If you are on social media and you read forums on raising multilingual children, you will see the same questions being asked again and again by anxious parents of little bilinguals.
I have compiled a quick list of those questions as a kind of go-to guide for parents new to the world of bilingualism. If you are a regular reader, there may not be anything new for you here, but feel free to pass it along as a reminder.
- Should I wait to introduce a second language?
Some older school of thought claimed that it may be better to introduce a second language after the first one has been acquired. This is not the case: the earlier the better, in this case. Start today. It won't confuse your child. It won't damage them. Just go for it. Start gently. Depending on your child's age, play, sing, read books, explain and start talking!
- Does it take longer to learn more than one language/Is my child delayed?
It is not more difficult to learn two or more languages than learning one. Language acquisition is a very personal and variable aspects of learning. Even monolingual typically developing children vary enormously in the speed at which they learn to talk. So, bilinguals will vary too. It may take longer, for example, to learn as many words as a monolingual depending on what is counted and how. But, chances are your child is not delayed because he is 18 months and only says 5 words. However, I strongly believe in a parent's instinct. If you ever feel that there is something wrong, seek advice from a professional who understands the challenges of bilingualism. You might also be interested in this article from a speech therapist about the signs to look out for.
- Is it too late to introduce another language?
- Why does my child refuse to speak my language?
Chances are you have not provided enough of a strong need for him/her to speak that language. Children are very clever little human beings. They know that you may understand them in the language they use. Why bother switching? Create a need for the language. A real need. Not some artificial "oh mummy doesn't understand that word" kind of answer. Find other kids, playgroups, activities, anything to make them need the language. I go into more details over here.
- Is OPOL (One-Parent-One-Language) the best method?
Many parents on forums believe that OPOL is the successful method to raising your children bilingually. This myth comes, partly, from the fact that it is the easiest method to study and so much research is focused on families in that situation. However, it is not the best method. There is no best method (like for many other things in parenting). It is a method that may work for your neighbour but not for you. It is a personal choice. You need to assess the pros and cons of each method.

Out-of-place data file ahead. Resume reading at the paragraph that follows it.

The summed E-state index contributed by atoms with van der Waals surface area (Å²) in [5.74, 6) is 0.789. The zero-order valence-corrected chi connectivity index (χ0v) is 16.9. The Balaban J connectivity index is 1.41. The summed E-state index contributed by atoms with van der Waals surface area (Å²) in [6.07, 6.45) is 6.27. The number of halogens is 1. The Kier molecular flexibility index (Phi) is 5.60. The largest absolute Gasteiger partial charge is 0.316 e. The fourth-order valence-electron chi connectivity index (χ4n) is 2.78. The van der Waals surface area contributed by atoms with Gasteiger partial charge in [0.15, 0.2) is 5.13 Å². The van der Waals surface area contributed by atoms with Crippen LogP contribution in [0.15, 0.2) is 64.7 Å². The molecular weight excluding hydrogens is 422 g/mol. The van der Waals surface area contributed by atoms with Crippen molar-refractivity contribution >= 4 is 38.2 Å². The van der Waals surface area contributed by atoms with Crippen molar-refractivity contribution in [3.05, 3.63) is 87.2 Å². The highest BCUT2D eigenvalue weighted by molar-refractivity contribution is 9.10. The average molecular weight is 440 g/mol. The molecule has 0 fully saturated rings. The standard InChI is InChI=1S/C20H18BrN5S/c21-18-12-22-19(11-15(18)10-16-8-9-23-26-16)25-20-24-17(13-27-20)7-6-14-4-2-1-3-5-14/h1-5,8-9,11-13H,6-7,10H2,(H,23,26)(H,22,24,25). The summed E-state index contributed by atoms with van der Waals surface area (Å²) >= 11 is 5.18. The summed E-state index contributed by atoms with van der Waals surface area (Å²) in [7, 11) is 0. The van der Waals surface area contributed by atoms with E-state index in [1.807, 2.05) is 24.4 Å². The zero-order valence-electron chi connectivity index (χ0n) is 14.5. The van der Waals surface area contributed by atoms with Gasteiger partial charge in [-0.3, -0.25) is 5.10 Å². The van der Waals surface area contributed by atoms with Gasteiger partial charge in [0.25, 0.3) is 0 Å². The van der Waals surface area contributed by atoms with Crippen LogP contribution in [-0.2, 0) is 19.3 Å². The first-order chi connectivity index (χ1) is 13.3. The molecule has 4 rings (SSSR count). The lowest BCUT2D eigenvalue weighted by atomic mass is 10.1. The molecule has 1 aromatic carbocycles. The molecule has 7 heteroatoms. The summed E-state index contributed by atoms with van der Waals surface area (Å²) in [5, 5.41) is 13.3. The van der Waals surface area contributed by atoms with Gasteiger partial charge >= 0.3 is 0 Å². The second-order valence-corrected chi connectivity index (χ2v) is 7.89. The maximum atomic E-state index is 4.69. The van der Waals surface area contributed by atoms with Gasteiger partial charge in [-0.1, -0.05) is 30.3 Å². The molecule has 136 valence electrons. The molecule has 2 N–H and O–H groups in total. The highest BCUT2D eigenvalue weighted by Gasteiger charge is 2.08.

- Can we switch family strategy?
Sure! If something is not working, if you are moving internationally, if your situation changes, changing strategy might be the answer. If your children are old enough to realise it, explain why it is important and why it matters. Get everyone on-board.
- Should I worry about mixing?
Linguistics research has long established that switching or mixing languages is not a sign of confusion. In a lot of cases, it is a sign of highly skilled linguistic skills and can even be a marker of typical acquisition in some communities. You might like to read further about this.
- Should I drop a language?
I have never come across a case where dropping a language was a good idea nobody regretted later down the line. Even children with autism and other developmental delays have been shown to benefit from bilingualism. If you are ever advised to drop a language, get a second opinion. Chances are the person saying this is not a specialist in multilingual children.
- Should we speak the community language at home to ease the transition to schooling?
There is this new trend encouraged by some so-called linguists and experts who claim that children will be at a disadvantage once they reach nursery or school if they don't speak the community language. This is false. If I may say so, this is a feeling supported by nationalists and other political currents lessening the importance of the home language. Yes, it may be tough for a few months. Yes, they may need special help, but in the long run, the advantages of having a strong home language will outweigh the short-term issues. This article makes excellent points about the case for the minority language at home and this is an example of research-backed findings.
- How much exposure to each language does my child need to become fluent?
There are estimates floating around the internet that range between 20 and 30%. But these are estimates and they are not backed by research. They are merely guidelines researchers have used to set their own criteria on how to tell if someone is bilingual for subject recruitment purposes. Read my criticism of how dangerous it is to set talk about this figure.
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As you will have seen, I like to base my claims on hard scientific facts rather than hear-say from forums and parents.
Where to go for reliable research-based trustworthy answers to your questions?
Here some sources and pages that can answer other questions. I have selected these because they are written by actual researchers or educators in the field.
I would recommend two blogs that focus solely on raising multilingual children and that I trust entirely:
- Multilingual Parenting by Rita Rosenback
- Bilingual Avenue by Marianna DuBosq
Websites written by professional speech therapists or researcher in language acquisition:
- Hanen Centre
- Bilingualism Matters
- FAQs by Johanne Paradis, Researcher in early bilingualism.
A handy downloadable PDF by the Literacy Trust.
Also, if you want to check my own credentials, here they are.
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